Why Does My Dog Have Diarrhea ?

Why Does My Cat Have Diarrhea ?

(If your pet is a ferret)

 
Google sometimes defaults to this page for pancreatitis. For that, you want to go here.

Does you pet have a chronic diarrhea/vomiting problem ? If it's a dog go here. If its a cat, go here.

If parasites might be your pet's problem, and your pet is a dog, go here

If it is a cat, go here...................

  Do not give reformulated kaopectate to cats. Use a product that contains Only kaolin and pectin as active ingredients 

Ron Hines DVM PhD

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This article explains how I go about discovering the cause of diarrhea in you pet and some of the ways I treat it. Not every cause of diarrhea or medication is covered - but the most important ones are.

Why Is This Happening?

Anything that inflames or irritates the lining of your pet's intestine will cause diarrhea. When your pet's body senses that something is in its intestine that shouldn't be there, it try's to get it out as rapidly as possible. If it is high in your pet's digestive tract it will vomit. If it is lower in the tract it will come out as diarrhea.

How A Veterinarian Finds The Cause Of The Problem:

I am always delighted when a client actually brings me a sample of the mess that their pet made. In more than half the cases, the diagnosis can be made from a fecal specimen and history alone. Try to bring in a fresh specimen – no need for more than a few tablespoons full.

Because my patients can’t talk, the history that you provide is extremely important. The first question I will ask you is whether this is a sudden acute problem or if it is chronic and has been going on quite a while. The next thing I will ask is if you fed something unusual to the pet or if torn remnants of some household object are strewn about the house.

Is This A High Intestinal Problem Or A Low Intestinal Problem ?

First we need to get a general idea as to what part of your pet's intestine is inflamed. Cases of diarrhea fall into two groups in approximately equal numbers. In the first group, the problem is in the small intestine and in the second group in the large intestine, cecum or rectum. High diarrheas tend to be the most dangerous. Sometimes, the problem is a combination of both types.

When the problem is high in the small intestine your pet will eliminate large amounts of stool, but the frequency of its bowl movements is not increased. If there is blood in this stool, it will be chocolate-colored, not bright red. There won't be much straining when the pet defecates. The stool in cases of high diarrhea is not thick, sticky or mucoid. Vomiting may accompany high small intestinal problems.The pet may also have a tummy ache.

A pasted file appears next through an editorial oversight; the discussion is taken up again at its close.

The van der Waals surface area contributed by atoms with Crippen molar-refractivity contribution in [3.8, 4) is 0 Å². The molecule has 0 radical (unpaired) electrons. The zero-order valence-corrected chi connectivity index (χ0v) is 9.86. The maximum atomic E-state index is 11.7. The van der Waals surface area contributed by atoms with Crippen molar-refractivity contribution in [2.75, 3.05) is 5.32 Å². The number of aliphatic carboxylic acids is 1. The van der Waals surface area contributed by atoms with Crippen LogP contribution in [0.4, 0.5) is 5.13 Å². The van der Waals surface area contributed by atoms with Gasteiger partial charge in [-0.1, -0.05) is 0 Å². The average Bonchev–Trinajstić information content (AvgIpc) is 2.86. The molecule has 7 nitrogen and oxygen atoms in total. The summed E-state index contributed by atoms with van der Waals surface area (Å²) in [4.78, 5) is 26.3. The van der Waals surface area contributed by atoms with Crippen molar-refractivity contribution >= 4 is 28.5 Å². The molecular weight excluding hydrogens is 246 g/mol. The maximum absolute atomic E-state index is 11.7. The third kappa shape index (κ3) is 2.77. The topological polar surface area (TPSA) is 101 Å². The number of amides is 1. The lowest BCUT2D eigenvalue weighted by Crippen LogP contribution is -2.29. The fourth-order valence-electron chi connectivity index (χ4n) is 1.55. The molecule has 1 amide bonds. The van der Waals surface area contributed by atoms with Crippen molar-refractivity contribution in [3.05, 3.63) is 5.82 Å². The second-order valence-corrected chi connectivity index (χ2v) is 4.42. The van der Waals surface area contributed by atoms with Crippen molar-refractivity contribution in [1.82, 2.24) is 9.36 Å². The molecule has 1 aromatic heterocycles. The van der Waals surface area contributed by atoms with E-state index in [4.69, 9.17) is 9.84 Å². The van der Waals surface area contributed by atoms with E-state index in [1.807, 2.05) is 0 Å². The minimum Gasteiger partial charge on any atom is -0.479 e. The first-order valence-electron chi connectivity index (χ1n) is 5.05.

The second group of pets have a problem in their large intestine. These pets have frequent, uncomfortable eliminations. When they go, the amount of stool is small and often covered with mucus. They take a long time to poop and try several times. If the colon is inflamed enough, the stool may be coated with flecks of bright red or rust-colored blood. Pets that have eaten bones, sharp or gritty objects often have a mixture of diarrhea and constipation. The material passed is a combination of hard lumps and soft or watery stool. These pets may need laxatives or enemas to clean their system out.

Is This A Primary or Secondary Problem ?

Sometimes the underlying problem is located in the intestine. But sometimes, their is a problem somewhere else in your pet's body that is the root cause.

Along with history, the veterinarian's physical exam and laboratory tests help determine this. In most cases, there are very few abnormal blood work results when the problems is in the intestine itself. In these cases, abnormal physical exam findings are all limited to an inflamed, thicken and painful intestine. With primary intestinal problems I can often feel enlarged lymph nodes that collect lymph from the intestines.

Diarrhea also occurs secondary to problems in other organs of your pet's body. When I am fortunate, blood work panels and a careful physical examination will identify this disease. The Uremia of kidney failure is a common cause of diarrhea in pet. So is liver disease (hepatitis). Addison's Disease, affecting the pet's adrenal gland, as well as an over-active thyroid or hyperthyroidism or medications to treat these and other conditions can also cause diarrhea in your pet. A sudden inflammation of the pancreas or pancreatitis also will cause diarrhea in dogs and cats.

Dehydration:

This is the most serious complication of severe diarrhea. Severe diarrhea is most serious in very young, very old and very small pets. They can become severely dehydrated very quickly. Dehydration in small pets and frail elderly animals can be fatal because their surface area is large in proportion to their body weight. As dehydration progresses these pets have trouble maintaining their body temperature and may lapse into coma. Only the rapid infusion of intravenous fluid will save them.

When the problem is minor, giving fluids such as Pedialyte is sufficient. When the dehydration is severe, the pet needs to be hospitalize and the fluids given by intravenous drip.

Body Temperature:

The body temperature of your dog or cat should be about 101.5 F (38.6C). In some cases of severe diarrhea and dehydration, their temperature will drop below 100 F (37.8C). These pets need to be warmed. In fewer cases, their body temperature will go above 102. 6. F (39 C). These pets need to be cooled - or they need to receive medications to lower their body temperature.